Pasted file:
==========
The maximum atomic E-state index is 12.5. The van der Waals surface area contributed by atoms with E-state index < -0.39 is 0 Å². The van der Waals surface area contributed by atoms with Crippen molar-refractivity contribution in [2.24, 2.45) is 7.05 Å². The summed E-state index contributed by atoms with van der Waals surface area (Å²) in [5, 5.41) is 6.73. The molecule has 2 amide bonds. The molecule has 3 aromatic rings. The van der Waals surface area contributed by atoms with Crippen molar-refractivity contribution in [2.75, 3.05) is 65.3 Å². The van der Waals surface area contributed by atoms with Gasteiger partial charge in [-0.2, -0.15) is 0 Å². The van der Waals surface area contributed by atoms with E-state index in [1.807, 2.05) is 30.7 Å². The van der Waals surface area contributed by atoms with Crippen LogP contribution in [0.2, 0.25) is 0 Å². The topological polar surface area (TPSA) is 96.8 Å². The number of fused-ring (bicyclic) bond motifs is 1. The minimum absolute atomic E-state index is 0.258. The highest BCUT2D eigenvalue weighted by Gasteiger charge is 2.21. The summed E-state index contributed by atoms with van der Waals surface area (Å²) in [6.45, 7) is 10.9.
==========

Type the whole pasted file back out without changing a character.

The maximum atomic E-state index is 12.5. The van der Waals surface area contributed by atoms with E-state index < -0.39 is 0 Å². The van der Waals surface area contributed by atoms with Crippen molar-refractivity contribution in [2.24, 2.45) is 7.05 Å². The summed E-state index contributed by atoms with van der Waals surface area (Å²) in [5, 5.41) is 6.73. The molecule has 2 amide bonds. The molecule has 3 aromatic rings. The van der Waals surface area contributed by atoms with Crippen molar-refractivity contribution in [2.75, 3.05) is 65.3 Å². The van der Waals surface area contributed by atoms with Gasteiger partial charge in [-0.2, -0.15) is 0 Å². The van der Waals surface area contributed by atoms with E-state index in [1.807, 2.05) is 30.7 Å². The van der Waals surface area contributed by atoms with Crippen LogP contribution in [0.2, 0.25) is 0 Å². The topological polar surface area (TPSA) is 96.8 Å². The number of fused-ring (bicyclic) bond motifs is 1. The minimum absolute atomic E-state index is 0.258. The highest BCUT2D eigenvalue weighted by Gasteiger charge is 2.21. The summed E-state index contributed by atoms with van der Waals surface area (Å²) in [6.45, 7) is 10.9.